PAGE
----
Gotcha Day is the moment every adopting mom longs for when the child you have been dreaming of, praying for, and aching to hold, gets placed in your arms. Forever. That moment, you assure yourself, will make the months of paperwork and the thousands of dollars worth the sacrifice.

Realistically you know the actual moment may not go the way you dream, but a mom can hope, right?

On our gotcha day, I was handed a scared two-and-a-half-year-old who wanted anything but a new mommy, especially one with blond hair, blue eyes, and who spoke no Chinese. She cried hard, desperate for her foster momma, and eventually cried herself to sleep in my arms.

The days that followed were more of the same. While my husband made progress with Suhn, she continued to reject me. She would laugh with her daddy, but if I attempted to join in, the wall would go up and the light would leave her eyes.

Logically I could understand her resistance. Through my reading and conversations with other adoptive moms, I knew I was not alone, but rejection hurts, even when it is not personal. I wish I could say I only responded with patience and love, but instead my own wall started to go up.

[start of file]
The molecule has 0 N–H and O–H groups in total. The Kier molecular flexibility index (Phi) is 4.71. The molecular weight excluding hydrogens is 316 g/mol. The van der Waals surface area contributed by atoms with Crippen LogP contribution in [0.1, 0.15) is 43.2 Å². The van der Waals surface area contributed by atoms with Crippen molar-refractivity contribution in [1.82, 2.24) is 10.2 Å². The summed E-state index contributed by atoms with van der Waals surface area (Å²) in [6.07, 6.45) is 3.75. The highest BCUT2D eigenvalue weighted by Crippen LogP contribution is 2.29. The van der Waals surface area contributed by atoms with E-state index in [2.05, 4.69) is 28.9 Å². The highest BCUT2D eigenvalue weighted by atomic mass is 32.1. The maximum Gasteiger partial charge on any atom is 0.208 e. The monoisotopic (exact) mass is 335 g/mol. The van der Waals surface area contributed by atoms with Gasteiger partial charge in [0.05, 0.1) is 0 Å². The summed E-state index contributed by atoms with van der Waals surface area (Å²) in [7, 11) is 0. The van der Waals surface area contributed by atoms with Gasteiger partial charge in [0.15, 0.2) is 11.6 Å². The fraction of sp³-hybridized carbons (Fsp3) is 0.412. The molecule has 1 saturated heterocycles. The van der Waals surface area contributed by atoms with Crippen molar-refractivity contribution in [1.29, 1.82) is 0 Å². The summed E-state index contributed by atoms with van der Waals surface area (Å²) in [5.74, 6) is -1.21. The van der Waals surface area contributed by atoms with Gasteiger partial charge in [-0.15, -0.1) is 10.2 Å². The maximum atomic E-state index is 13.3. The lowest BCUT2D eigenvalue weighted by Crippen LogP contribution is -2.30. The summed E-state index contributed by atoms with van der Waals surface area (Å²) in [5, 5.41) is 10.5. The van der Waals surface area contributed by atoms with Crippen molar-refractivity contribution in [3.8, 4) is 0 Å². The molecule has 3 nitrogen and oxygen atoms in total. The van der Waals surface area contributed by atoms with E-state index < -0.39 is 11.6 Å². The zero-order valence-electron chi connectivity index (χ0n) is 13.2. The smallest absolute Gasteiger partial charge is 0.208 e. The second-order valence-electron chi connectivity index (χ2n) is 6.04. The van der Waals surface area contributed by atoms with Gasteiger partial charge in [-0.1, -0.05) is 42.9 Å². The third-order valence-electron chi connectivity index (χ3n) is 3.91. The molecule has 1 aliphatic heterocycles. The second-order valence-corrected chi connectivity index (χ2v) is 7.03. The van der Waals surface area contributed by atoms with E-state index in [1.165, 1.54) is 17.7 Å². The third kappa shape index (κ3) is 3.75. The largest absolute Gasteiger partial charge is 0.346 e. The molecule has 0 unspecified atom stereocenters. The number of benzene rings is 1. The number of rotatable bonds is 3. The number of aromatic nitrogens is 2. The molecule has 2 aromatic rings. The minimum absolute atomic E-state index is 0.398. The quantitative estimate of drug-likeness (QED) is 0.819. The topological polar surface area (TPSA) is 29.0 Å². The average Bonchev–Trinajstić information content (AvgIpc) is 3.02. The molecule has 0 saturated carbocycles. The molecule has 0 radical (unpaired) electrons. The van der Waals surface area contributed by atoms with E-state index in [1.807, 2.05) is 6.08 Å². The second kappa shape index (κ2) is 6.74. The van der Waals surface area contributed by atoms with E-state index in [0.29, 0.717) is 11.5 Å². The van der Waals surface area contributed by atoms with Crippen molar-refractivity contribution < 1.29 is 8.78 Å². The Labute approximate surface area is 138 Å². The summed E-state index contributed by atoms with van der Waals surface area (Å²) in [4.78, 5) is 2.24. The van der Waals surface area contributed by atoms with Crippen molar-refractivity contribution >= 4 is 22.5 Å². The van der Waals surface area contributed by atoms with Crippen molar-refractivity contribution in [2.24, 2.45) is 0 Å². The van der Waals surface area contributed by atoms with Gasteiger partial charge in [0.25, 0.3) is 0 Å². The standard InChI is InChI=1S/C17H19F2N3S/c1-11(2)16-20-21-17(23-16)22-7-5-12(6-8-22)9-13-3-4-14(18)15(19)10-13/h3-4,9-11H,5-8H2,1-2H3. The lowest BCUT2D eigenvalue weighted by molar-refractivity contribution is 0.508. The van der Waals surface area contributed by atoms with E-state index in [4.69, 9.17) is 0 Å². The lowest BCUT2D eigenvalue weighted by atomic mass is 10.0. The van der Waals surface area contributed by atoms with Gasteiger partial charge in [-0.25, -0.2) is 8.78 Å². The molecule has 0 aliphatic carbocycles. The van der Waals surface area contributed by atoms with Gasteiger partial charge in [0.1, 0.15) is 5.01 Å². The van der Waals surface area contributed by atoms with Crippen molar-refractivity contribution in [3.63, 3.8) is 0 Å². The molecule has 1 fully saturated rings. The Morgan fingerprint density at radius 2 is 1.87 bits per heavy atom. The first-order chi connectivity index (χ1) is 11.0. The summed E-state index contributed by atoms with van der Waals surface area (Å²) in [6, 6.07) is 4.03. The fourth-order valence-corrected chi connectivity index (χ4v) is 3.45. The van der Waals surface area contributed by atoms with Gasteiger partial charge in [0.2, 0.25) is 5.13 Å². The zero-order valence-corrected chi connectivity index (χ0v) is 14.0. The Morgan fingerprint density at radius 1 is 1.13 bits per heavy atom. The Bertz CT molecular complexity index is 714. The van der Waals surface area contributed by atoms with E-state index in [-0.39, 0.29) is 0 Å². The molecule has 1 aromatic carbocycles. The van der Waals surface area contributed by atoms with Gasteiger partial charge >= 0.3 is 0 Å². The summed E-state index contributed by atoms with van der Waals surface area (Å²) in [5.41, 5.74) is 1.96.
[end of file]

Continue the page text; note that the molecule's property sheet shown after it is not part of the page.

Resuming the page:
The weeks and months that followed were hard. When we returned home, our daughter warmed up to me, but the wall I had started to build did not evaporate overnight. I learned firsthand that attachment and bonding are processes that take time.

During our first dark week in China, a friend and fellow adoptive mom left a comment on my blog that has stuck with me: “In the darkest moments, I once in a while remember that I would still do this all over because it is right.” I cannot tell you how many times I reminded myself of this truth during our first months with Suhn. When I didn’t feel love for my daughter and wondered if our relationship would ever be normal, remembering that adopting her was right helped me through. My feelings could not be trusted, but God could. He had called us to Suhn. Regardless of how I felt, I was 100 percent committed. She was my daughter.

Little by little, the walls came down, and the love I pretended at some days became real. I cannot put into words how blessed I am to parent Suhn. You hear about the “miracle of adoption,” and it’s true. Adoption is miraculous and allows humans to experience a piece of God’s love like nothing else.

But it is also hard, messy, and gut-wrenching. If you experience the hard side of adoption, know you are not alone. Show yourself grace, look for moms who have been there, and lean into the arms of God.

He understands. After all, He is an adoptive parent, too.